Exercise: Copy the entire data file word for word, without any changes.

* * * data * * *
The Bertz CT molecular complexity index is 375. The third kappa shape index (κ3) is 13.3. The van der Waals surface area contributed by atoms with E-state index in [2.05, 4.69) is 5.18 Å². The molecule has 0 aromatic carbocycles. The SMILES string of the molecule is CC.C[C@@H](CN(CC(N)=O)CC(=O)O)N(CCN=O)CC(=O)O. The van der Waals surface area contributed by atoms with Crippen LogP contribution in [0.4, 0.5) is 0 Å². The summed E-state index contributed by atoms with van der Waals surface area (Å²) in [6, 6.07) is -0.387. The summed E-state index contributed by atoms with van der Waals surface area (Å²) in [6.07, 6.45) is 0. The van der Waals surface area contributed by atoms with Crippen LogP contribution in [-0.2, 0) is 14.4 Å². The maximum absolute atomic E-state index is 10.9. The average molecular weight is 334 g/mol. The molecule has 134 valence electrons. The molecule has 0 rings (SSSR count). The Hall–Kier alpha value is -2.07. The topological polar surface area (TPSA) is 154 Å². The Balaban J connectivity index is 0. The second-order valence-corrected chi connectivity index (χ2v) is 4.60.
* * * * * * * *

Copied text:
The Bertz CT molecular complexity index is 375. The third kappa shape index (κ3) is 13.3. The van der Waals surface area contributed by atoms with E-state index in [2.05, 4.69) is 5.18 Å². The molecule has 0 aromatic carbocycles. The SMILES string of the molecule is CC.C[C@@H](CN(CC(N)=O)CC(=O)O)N(CCN=O)CC(=O)O. The van der Waals surface area contributed by atoms with Crippen LogP contribution in [0.4, 0.5) is 0 Å². The summed E-state index contributed by atoms with van der Waals surface area (Å²) in [6, 6.07) is -0.387. The summed E-state index contributed by atoms with van der Waals surface area (Å²) in [6.07, 6.45) is 0. The van der Waals surface area contributed by atoms with Crippen LogP contribution in [-0.2, 0) is 14.4 Å². The maximum absolute atomic E-state index is 10.9. The average molecular weight is 334 g/mol. The molecule has 134 valence electrons. The molecule has 0 rings (SSSR count). The Hall–Kier alpha value is -2.07. The topological polar surface area (TPSA) is 154 Å². The Balaban J connectivity index is 0. The second-order valence-corrected chi connectivity index (χ2v) is 4.60.